The new book “True West” seeks to untangle the region’s myths from its realities
Betsy Gaines Quammen is the author of a new book titled "True West: Myth and Mending on the Far Side of America." The book explores polarization, extremism, and the impact of the pandemic on the landscapes and communities of the West.
Quammen will speak about her new book "True West" at the Teton County Library in Jackson on February 15 as part of the "Rest of the West Series," a collaboration with the Jackson Hole Historical Society and Museum to explore lesser-known narratives about the American West. The author will also speak at the Alta Branch Library in Alta on February 16.
Wyoming Public Radio's Hannah Habermann spoke with Quammen about what she learned in the process of writing the book.
Editor’s note: This interview has been lightly edited for brevity and clarity.
Hannah Habermann: "True West" starts with a scene of an ice cream truck slowly winding through an empty smoky block during the wildfire-heavy summer of 2021. Then you describe the historic flood that washed through Yellowstone National Park the next summer. In addition to this increase in extreme weather events, what are some of the other big changes that you've seen taking place throughout the West?
Betsy Gaines Quammen: We're on the front lines of climate change, as you said. We have droughts, we have fires, we have floods. In particular, during pandemic and polarization, the West became this sort of idea for people, a place that really was a mythological landscape. We saw people coming here because they'd seen the show "Yellowstone" and, all of a sudden, they were envisioning wide open spaces and ultra freedom, these notions that have been attached to the West.
We were also seeing people thinking, 'Oh, the West is a safe and healthy place. Let's head out west where we can be outside and be away from the pandemic.' As a result, the pandemic was brought to small western towns, putting pressure on small western health clinics. This is a mythology that goes back even to tuberculosis – people coming out west, looking at the West as a place to heal tubercular lungs.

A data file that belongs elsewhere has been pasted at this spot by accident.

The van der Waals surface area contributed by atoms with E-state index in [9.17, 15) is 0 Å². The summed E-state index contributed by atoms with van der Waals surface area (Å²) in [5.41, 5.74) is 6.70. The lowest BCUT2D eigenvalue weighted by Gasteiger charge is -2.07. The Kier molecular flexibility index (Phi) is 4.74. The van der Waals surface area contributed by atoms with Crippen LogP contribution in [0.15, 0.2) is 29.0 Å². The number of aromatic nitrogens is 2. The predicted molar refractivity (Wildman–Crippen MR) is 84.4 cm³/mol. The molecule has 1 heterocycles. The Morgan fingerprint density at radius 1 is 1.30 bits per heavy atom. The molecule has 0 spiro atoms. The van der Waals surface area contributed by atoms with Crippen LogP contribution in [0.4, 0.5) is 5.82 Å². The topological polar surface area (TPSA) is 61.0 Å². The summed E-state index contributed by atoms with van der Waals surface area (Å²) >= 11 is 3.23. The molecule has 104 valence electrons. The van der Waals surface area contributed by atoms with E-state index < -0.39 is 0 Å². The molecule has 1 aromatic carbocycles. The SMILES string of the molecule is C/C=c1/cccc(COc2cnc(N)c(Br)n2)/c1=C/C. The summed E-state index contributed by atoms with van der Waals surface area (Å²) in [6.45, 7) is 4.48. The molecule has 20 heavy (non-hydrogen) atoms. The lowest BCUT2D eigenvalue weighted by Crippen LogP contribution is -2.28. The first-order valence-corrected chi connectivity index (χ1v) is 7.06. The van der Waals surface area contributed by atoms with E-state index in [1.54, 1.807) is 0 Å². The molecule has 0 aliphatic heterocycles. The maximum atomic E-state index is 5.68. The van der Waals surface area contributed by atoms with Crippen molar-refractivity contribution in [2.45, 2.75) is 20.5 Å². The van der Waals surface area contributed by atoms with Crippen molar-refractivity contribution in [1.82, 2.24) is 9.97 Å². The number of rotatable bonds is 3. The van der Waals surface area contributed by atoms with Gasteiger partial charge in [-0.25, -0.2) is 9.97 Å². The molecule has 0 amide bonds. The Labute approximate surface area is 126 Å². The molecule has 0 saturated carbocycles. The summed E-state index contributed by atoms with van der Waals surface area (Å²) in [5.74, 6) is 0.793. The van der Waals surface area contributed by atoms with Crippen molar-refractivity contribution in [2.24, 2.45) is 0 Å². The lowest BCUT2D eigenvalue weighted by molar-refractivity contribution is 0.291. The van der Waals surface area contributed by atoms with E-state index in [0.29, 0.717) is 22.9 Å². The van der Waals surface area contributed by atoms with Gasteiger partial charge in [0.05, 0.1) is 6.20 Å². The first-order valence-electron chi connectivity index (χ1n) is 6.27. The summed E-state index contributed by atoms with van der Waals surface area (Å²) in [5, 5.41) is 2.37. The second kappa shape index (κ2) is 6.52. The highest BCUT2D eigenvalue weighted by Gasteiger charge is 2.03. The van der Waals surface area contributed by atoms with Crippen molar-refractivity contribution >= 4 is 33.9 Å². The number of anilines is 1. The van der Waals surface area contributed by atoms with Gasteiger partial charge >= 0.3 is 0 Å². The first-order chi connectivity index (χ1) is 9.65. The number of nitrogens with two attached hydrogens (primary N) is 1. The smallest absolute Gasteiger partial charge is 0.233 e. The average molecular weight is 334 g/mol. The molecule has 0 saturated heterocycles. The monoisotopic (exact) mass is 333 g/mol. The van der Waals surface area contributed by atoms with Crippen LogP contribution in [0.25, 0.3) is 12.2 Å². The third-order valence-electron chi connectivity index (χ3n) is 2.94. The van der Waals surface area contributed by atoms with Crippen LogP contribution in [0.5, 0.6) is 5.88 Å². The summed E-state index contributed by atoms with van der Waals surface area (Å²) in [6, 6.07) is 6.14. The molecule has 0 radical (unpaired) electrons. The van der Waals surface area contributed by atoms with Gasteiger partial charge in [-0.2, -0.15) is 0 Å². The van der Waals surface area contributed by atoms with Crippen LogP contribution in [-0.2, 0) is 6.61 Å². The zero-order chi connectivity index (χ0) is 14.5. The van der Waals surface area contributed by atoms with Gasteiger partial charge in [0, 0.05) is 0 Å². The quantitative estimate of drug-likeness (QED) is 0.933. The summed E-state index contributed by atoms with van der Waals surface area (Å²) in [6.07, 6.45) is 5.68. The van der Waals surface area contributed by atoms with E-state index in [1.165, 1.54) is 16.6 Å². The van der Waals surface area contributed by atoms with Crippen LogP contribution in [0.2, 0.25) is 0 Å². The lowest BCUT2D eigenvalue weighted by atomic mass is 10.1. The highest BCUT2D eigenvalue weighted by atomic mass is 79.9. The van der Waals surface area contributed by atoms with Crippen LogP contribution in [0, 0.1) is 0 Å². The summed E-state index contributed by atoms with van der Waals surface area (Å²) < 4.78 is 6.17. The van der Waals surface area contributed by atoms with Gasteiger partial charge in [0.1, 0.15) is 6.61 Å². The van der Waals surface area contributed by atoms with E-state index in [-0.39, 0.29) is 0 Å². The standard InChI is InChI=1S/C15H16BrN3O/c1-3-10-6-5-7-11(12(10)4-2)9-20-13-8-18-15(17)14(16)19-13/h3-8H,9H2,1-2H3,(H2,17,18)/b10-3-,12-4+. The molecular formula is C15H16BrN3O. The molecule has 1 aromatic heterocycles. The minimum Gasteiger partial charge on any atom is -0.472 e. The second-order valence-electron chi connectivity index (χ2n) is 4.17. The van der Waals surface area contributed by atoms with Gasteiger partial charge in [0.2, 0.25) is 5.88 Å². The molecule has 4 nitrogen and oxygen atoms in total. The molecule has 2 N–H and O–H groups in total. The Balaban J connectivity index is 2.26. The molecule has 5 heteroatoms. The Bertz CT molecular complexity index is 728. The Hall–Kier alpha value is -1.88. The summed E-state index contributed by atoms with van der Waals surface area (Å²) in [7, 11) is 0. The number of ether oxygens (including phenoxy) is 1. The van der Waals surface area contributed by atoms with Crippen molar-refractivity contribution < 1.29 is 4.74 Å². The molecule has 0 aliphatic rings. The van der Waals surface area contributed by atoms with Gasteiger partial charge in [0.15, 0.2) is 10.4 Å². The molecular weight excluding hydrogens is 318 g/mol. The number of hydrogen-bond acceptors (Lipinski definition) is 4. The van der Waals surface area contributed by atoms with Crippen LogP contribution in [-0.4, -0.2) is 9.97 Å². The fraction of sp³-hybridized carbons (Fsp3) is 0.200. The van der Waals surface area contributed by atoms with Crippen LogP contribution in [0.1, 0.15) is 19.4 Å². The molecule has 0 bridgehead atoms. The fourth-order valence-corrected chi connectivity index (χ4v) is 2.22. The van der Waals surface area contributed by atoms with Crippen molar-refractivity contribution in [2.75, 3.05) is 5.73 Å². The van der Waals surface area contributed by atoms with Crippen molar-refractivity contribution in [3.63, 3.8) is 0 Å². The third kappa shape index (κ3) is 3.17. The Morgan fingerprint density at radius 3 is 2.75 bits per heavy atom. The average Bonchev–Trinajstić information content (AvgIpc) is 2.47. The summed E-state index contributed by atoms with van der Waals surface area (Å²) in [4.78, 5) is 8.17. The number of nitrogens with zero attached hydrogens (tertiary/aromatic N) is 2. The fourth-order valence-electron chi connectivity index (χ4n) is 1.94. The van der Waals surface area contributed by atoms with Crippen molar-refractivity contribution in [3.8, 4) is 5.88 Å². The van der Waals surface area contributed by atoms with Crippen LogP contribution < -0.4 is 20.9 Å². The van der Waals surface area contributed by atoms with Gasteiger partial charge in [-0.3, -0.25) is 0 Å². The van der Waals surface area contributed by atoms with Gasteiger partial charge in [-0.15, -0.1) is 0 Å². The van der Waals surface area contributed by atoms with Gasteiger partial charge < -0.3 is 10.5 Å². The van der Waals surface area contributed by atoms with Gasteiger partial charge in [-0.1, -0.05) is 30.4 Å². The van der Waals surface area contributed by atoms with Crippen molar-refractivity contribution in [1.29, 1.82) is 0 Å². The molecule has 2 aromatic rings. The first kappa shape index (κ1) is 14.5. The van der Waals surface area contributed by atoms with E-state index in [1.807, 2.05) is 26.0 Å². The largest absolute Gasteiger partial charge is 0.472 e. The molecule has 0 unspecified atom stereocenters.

The other thing that happened, that I talk about, is that the West became a lure for people seeking homelands. This really ties into the work that I do on extremism. The West became this place – and I say became, it has been this for a while – that this is a place where people are coming to build like-minded communities. You see this quite a bit in western Montana, in the Idaho panhandle, and in Wyoming too. You know, this is a place where 'Let's await the second coming' or 'Let's get ready for a civil war.'
That goes back to these ideas that the West is a blank slate, which of course we know it's not. It was not a blank slate when that was promoted by Manifest Destiny and this whole movement to say, 'Come out west and buy your little homestead and create a farm or a ranch,' and 'Rain follows the plow,' that myth.
And then it came up again, it's been reiterated and reiterated. During COVID, it was, 'Let's move west and create a new life. We can work remotely.' It plays into these myths that people had about the West.
HH: Your book is filled with so many stories and interviews with people from a really wide range of both political perspectives and just different backgrounds. For you, what was an interview or two that really stood out and why did it stand out to you?
BGQ: I had so many interviews with people that surprised me and I loved that about [the book]. I went and spoke with the director of the Creation Museum in Montana, it labels itself a dinosaur museum and it is a Christian explanation of the Old Testament. It says that the Earth is 6000 years old and that humans and dinosaurs lived on the Earth at the same time.